Suppose I have an opinion survey on some topic. Both my dependent variable and independent variable are categorical variables. My question is, if I use the ordered probit model, how do I interpret the results? The independent variables are also categorical so I can't find the marginal effects either. Then, how do I interpret the coefficients and is there anything else I can do similar to finding the marginal effects?


Generally your are estimating probabilities for every category j of your dependent variable y. Similar to marginal effects, not as far as I know. You can estimate the probabilites for the response-categories with mfx in stata if I remember correctly.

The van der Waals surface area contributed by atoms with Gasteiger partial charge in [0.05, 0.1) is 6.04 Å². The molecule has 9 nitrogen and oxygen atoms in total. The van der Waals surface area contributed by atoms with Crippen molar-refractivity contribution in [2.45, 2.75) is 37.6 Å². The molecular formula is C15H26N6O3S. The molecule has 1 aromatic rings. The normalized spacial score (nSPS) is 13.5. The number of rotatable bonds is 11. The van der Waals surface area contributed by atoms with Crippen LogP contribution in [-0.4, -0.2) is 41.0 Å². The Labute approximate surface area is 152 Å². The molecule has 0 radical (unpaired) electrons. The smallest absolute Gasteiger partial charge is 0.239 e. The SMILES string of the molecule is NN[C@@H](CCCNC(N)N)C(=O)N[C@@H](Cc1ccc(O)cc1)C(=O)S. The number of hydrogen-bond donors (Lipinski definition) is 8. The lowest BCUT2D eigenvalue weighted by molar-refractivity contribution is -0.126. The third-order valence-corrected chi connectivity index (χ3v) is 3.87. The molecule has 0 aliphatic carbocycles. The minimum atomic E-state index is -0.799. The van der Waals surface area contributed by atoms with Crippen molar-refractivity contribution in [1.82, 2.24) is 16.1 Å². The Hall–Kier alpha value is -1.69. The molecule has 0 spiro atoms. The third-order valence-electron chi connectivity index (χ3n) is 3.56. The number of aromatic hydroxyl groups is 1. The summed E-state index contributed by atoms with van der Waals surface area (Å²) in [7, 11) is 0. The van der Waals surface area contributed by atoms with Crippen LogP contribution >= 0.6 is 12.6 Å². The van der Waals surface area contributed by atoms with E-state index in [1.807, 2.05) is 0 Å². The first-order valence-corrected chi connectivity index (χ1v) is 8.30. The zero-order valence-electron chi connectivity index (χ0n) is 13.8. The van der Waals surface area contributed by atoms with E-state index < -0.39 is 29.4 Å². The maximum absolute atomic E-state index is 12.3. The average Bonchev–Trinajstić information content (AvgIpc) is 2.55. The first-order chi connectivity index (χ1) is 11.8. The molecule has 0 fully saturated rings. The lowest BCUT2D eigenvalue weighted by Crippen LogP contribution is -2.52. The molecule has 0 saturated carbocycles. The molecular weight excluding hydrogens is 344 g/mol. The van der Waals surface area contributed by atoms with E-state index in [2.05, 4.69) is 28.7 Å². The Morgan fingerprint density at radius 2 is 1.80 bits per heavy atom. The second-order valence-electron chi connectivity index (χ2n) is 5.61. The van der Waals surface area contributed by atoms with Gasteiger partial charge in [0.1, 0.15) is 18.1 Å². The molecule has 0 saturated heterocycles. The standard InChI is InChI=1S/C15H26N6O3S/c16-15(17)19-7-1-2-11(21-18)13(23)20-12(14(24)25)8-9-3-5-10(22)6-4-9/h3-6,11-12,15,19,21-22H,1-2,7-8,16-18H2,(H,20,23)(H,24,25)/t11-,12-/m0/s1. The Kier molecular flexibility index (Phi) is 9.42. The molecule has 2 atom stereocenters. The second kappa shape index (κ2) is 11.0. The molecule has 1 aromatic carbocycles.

Concerning the interpretation of the coefficients UCLA can help: "Standard interpretation of the ordered logit coefficient is that for a one unit increase in the predictor, the response variable level is expected to change by its respective regression coefficient in the ordered log-odds scale while the other variables in the model are held constant."

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  • $\begingroup$ If you are interested into the theory I refer you to the Wooldridge from 2002. The big one with a lot of equations. In my experience the best companion to understand the math behind econometrics. $\endgroup$ – 5th Jul 21 '16 at 13:17

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